This terminal emulator application for the Google Android operating system allows the user to execute various commands on their Android devices. The command set is fairly restricted, but the ability to access the Linux command line on Android makes up for this. You may use the cat command to view the contents of files such as the /system/etc/hosts file. I typed this command: echo “127.0.0.1 doubleclick.net” >> hosts but I got the error that it was a read-only file-system and it could not write to the file. I guess I need to root my device and install a proper Linux installation to be able to properly use Linux on an Android device.
Winamp for Android is the best media player for music on Android, far better than the default media player that the Telstra T Tab comes with.
http://www.winamp.com/android. The Winamp player supports playlists and various music formats as well.
Tune in radio for Android is the best way to listen to the radio online whilst you are doing other things on your Android device. https://play.google.com/store/apps/details?id=tunein.player&hl=en. The local stations near you and many others will be available for online streaming.
Opera Mobile is the best web browser for Android, I can use my WordPress website in it just fine to upload screenshots from my tablet to the media library. https://play.google.com/store/apps/details?id=com.opera.browser&feature=search_result. The web apps and the terminal emulator would benefit from having a bluetooth keyboard available for your Android device to make typing faster and easier. There is a Linux install app for Android that gives you a minimal install of Linux, that might have a more complete feature set than the terminal emulator application. The Linux installer application allows you to install Debian or Ubuntu on an Android device. This requires a fair amount of space on your device depending on how many Linux applications you installed. This would be a good way to extend the functionality of your Android device.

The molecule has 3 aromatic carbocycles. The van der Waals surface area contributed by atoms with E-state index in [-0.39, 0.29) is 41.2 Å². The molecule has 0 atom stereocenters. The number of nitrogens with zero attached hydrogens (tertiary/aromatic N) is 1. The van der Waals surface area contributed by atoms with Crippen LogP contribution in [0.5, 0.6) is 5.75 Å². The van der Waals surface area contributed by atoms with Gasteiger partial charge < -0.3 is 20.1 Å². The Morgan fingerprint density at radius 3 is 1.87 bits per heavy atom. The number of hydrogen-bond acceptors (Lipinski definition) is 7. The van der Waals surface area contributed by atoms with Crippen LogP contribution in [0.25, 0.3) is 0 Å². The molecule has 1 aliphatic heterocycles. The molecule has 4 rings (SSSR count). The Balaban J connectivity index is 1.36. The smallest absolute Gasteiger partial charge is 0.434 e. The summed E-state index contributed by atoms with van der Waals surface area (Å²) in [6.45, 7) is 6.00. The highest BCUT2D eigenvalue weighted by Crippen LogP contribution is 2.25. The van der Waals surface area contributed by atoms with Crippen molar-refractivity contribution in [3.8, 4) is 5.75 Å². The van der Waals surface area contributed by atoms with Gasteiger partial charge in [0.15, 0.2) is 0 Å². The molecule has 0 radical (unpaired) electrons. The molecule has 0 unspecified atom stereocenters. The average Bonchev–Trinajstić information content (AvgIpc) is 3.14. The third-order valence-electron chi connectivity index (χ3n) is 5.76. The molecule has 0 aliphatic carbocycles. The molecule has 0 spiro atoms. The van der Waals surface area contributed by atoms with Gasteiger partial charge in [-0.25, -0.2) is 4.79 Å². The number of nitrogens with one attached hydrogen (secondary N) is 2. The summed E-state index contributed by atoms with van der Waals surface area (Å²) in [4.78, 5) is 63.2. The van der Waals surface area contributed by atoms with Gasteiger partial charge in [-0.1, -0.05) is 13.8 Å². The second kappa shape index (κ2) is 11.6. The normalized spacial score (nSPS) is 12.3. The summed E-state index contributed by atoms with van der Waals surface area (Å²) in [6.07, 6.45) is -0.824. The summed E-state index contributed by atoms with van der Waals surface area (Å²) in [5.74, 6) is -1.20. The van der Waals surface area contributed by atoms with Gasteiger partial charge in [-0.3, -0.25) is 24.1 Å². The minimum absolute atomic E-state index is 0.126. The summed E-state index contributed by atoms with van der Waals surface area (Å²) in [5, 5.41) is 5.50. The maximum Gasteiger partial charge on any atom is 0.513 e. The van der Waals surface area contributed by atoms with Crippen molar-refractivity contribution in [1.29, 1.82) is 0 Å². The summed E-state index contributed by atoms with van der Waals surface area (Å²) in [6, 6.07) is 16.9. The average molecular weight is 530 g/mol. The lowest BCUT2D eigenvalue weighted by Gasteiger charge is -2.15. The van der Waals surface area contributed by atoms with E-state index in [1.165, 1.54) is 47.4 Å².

The Linux installer can even run Lubuntu which would be a very fast and usable desktop on a mobile device indeed and there is no need to remove your Android installation to install the Linux distribution of your choice. With the terminal emulator app installed you can use the df command to see how much space is available on your device. An example below.
The df command in the terminal emulator command will not allow you to use parameters like the df -Hla command in Linux, but it is still very good. To copy text, press and hold over the text and then tap on the Select Text option and then drag to select the text you desire, it will be automatically copied to the clipboard. But using the command-line on a mobile Android device elevates it above a Symbian phone.
# df /dev: 212548K total, 20K used, 212528K available (block size 4096) /sqlite_stmt_journals: 4096K total, 0K used, 4096K available (block size 4096) /system: 163840K total, 144020K used, 19820K available (block size 4096) /data: 179200K total, 144492K used, 34708K available (block size 4096) /cache: 98304K total, 79884K used, 18420K available (block size 4096) /sdcard: 3858432K total, 3345408K used, 513024K available (block size 32768)